Mothers Day has utterly confounded me as far back as I can remember. During my childhood years, spent unhappily suffocating in lily-white, middle-class, conservative suburbia, I was continually struck by the jarring disparities between mothers I met in public, at school, at friends’ homes and, especially, those that dominated TV screens and supermarket magazines in the 1970s and ’80s, and the woman I knew as “Mom.” For better and for worse, Mom shared next to nothing with mothers. The contrast was so striking in fact, it occurred to me on more than one occasion that I might be born from another species altogether.
Mothers loved jewelry. Mom, on the other hand, rarely wore anything other than her gold wedding band. I have no recollection of ever seeing her wear earrings, at least not until she took up competitive ballroom dancing much later in life. (And holy hell, did she ever complain about those heavy rhinestoned clip-ons.)
As you may have also discerned from the Zales ad, mothers also loved wearing pink dresses, frankly pink anything, far more than any other color. (Yellow finished a close second).
Mothers and daughters in matching dresses was also A Thing in the 70s. The overall effect was the infantilizing of the mothers rather than overly-maturing the daughters, though it’s hard to say which would be worse.
Either way, it’s fucking creepy.
Unlike the mothers of the nation, Mom’s wardrobe contained nothing pink whatsoever, and very few dresses or skirts at all, of any color. Unless she was going to church or to A Thing, Mom habitually dressed in polyester “slacks.”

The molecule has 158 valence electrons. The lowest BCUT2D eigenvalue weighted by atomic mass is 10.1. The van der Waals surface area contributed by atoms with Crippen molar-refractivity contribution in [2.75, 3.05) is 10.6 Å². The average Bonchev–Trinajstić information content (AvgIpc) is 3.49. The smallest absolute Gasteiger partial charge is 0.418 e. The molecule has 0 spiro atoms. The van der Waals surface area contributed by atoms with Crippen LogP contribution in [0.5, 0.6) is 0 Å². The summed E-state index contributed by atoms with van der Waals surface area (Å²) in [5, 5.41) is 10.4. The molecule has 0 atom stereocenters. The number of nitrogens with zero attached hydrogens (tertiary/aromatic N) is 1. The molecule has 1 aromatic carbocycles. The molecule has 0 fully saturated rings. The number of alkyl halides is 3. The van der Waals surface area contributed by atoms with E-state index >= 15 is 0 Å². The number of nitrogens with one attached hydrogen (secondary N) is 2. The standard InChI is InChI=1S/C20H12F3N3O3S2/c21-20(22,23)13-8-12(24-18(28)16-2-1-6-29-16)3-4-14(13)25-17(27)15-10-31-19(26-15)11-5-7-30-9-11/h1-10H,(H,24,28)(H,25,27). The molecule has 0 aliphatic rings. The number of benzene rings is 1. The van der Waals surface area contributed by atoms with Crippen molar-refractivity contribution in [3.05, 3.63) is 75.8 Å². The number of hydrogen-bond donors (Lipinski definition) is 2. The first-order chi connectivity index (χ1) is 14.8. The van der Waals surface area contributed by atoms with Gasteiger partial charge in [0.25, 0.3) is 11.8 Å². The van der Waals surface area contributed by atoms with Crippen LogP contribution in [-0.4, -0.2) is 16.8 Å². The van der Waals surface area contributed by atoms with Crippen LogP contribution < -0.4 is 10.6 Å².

Mom also insisted on dressing her eldest daughter in (non-pink) polyester slacks too, while said daughter’s public school peers wore dresses, skirts, khakis and jeans (these were coveted most of all).
The non-pink polyester slack rule did not apply to my sister, however, for reasons I have never understood. Sis was swathed in pinks (and yellows), embellished with bows, ruffles, satin florettes and lace. Mom was seemingly allergic to all of those accoutrements, as none could be found in her closet. This strange allergy apparently affected her if I were to wear them, too.
Even the walls of sis’s room were painted and wallpapered in the brightest of pinks, with matching curtains, sheets and rugs.
As a cis-femme kid, I wanted aaaaall the pinks, dammit, maybe a few ruffled shirts to wear with jeans, and dresses and skirts, too, like most of the girls in my classes wore (and probably couldn’t escape wearing even if they wanted to – a different though related issue that no one seemed to consider, much less speak of).
Alas, this was not to be. There was no fighting Mom: she was (and still is) the win-at-all-costs type. Knowing this about her, I’m guessing she considered the cultural messaging (PINK!) in ads like these a challenge to be fought – and won.
As depicted in the the “Wifesaver” ad above, wives and mothers swanning around kitchen appliances in gowns and dresses, whether pink or yellow, was apparently a common activity. To the best of my knowledge, Mom never exhibited such behavior. How could she? She didn’t have the wardrobe.
What was clearly apparent was that mothers spent an inordinate amount of time at home in their kitchens. All dressed up.
1970s West Bend Brand Appliances Ad.
Small kitchen appliances are presented as “Uncommom Gifts” to a smiling white woman in the midst of opening gift boxes filed with them. Note her white, lacy, ruffled blouse, accented with a cameo brooch.